Police Federation

Hold the line, we’re in a crisis

Tiff Lynch, Deputy National Chair of the Police Federation of England and Wales, considers the current crisis in policing.

24 June 2022


Tiff Lynch, Deputy National Chair of the Police Federation of England and Wales, considers the current crisis in policing.


“Hold the line” is a phrase and tactic used by police officers when they are faced with large-scale public disorder. It is used as a line of defence.

“We’re in a crisis” is a phrase we currently see across all media platforms.  

Both phrases resonate within policing right now. Police officers are working tirelessly 24/7, 365 days a year. They are always on the frontline, responding to people in crisis, running towards danger when others run away. During the pandemic, they were on the frontline of the nation’s response – upholding the seemingly ever-changing Government guidelines and regulations while putting their own health and wellbeing on the line.

As the country emerges from the pandemic, everyone is coming to terms with the cost of living crisis. But, in all honesty, police officers have been grappling with the cost of living for many years now.

Inflation is hitting a 40-year high but with pay freezes and below inflation wage rises, our members have faced a 20 per cent real terms cut to their salaries.

Police officers have not had the full support of the Government for far too long. We have heard all of the warm words but these have not been backed by firm action.

All we want is fair pay. Pay that reflects the unique role we play in society, the risks we face and, let us not forget, police officers all too often pay the ultimate price when serving their communities. We also need a truly independent pay mechanism and longer-term funding settlements that will allow police leaders to effectively plan policing services.

It is ironic that our police service is respected across the world and yet our own Government seems to place so little value on it. Ministers repeatedly tell us in public that we are supported and they have our backs. But, words are cheap when they are sticking up two fingers to us while we hold the line in this current crisis.

In 1919 police officers went on strike due to their poor working conditions and pay. The country was brought to a standstill with the risk of total unlawful disorder on the streets. The Government of the day agreed to improve conditions and reward police officers with fair pay.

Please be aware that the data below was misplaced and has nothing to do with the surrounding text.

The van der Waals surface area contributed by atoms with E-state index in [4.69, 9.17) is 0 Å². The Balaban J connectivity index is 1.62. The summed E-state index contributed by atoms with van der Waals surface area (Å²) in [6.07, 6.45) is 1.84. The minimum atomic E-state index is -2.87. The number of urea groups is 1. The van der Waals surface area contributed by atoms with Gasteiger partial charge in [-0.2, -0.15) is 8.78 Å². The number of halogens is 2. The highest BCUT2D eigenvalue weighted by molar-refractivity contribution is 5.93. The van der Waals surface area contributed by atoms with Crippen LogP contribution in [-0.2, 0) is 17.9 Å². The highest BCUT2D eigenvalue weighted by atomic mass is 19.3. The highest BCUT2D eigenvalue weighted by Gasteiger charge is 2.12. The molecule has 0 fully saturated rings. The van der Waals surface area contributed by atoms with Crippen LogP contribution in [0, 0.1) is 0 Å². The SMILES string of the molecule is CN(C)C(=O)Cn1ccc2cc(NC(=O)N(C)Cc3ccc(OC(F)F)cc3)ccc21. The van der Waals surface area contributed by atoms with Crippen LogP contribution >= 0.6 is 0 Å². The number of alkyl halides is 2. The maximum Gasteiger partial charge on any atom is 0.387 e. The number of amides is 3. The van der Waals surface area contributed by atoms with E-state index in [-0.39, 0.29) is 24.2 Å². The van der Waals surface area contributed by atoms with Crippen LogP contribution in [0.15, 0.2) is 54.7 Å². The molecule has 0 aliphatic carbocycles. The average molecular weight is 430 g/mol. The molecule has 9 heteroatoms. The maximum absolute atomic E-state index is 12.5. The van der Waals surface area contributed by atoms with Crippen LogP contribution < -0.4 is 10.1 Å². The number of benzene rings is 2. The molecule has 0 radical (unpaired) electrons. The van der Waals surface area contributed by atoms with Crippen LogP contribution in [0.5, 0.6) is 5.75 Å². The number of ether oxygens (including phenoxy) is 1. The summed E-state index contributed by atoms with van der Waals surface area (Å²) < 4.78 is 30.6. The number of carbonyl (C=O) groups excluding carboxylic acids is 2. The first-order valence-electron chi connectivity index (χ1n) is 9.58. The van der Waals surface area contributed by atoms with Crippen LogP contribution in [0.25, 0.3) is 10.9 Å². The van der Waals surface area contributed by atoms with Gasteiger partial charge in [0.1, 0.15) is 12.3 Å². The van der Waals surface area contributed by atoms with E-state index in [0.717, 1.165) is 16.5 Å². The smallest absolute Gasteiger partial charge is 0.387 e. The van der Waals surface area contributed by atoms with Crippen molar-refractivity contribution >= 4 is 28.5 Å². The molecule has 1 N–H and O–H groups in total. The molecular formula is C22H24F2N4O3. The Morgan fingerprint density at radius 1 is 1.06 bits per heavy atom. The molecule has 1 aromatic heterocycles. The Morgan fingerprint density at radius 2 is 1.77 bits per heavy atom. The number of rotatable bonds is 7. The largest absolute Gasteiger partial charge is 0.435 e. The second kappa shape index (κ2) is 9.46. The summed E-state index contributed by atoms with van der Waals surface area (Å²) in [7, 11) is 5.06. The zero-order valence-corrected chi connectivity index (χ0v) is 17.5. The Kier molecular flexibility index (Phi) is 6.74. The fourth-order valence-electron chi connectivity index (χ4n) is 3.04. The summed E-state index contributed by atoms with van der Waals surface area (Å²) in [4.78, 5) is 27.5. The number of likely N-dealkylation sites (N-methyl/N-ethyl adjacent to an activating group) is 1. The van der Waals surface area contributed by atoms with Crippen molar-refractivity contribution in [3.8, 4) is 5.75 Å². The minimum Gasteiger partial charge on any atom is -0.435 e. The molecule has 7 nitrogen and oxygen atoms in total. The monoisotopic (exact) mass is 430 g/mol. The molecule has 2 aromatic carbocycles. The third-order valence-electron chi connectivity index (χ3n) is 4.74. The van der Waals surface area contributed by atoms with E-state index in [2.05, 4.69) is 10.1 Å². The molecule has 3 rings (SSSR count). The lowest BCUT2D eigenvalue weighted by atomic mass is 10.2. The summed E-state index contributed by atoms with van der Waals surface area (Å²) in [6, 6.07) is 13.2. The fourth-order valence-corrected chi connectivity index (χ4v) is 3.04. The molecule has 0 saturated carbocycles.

The caveat was that officers would waive their rights to form a picket line or take any other form of industrial action.

As servants of the Crown, we hold a unique place in society. But it needs to be a two-way street. We forgo the rights afforded to most other workers and in return we need to be treated fairly by Government.

Modern-day policing is in crisis. Police officers are continuing to hold the line and yet, much like Oliver Twist, they are being expected to take the scraps of what’s left. While other public sector workers received a pay increase last year, we were subjected to a pay freeze. Given officers’ efforts during the pandemic, this was a particularly difficult pill to swallow.

It is shocking to me that we are hearing all too often now that police officers are having to go to food banks because they can’t make ends meet.

Due to the price hike on fuel, many police officers are already car sharing, but it’s very hard for officers to finish at the same time each shift. Yes, forces are trying to get officers working closer to their home addresses but what about those officers who don’t want their occupation known and how will forces decide on who will get what station? We work on demand, this simply cannot work for an extended period of time and this current crisis feels like it has no end.

Meanwhile, we are seeing Police Regulations stretched day in, day out, just so we can get the job done with officers often working outside the Regs as they need the over-time payments they receive if they work beyond their regular hours. How can it be right for them to have to work outside the very Regs put in place to protect them just to survive financially?

I think all officers should take the time to read and understand Police Regulations and, if in any doubt about whether they are being adhered to, they should speak to their local Federation reps.

This perfect storm in policing means we are seeing police officers leaving the service, not because they want to leave but because they have to.

How can it be that a newly-appointed officer is having to leave a job she has worked so hard to get into because, as a single mother of two, she cannot afford to live, stating that for the sake of her children and wellbeing, she was better off on benefits?

The police service has been decimated. It is time for the Government to stop feeding officers - our brave officers who are out there risking their lives, serving and protecting the public - the scraps of below-inflation pay rises or a pay freeze, and actually pay them the wage they deserve.

All the while, police officers are there in this crisis, but still holding the line.

During the austerity years, officer numbers were slashed while demand soared. They were trying to tackle so-called traditional crimes while also adapting to the challenges of new and emerging crimes – cyber-offences, human trafficking and child sexual exploitation.

But we still held the line.

While trade unions across so many sectors are currently threatening to strike over pay and conditions, police officers up and down the country are still holding the line, 365, 24/7.

News channels are being flooded with outrage from different sides of the political swamp arguing both sides to fight for or against the right for fair pay.

But we still hold the line.

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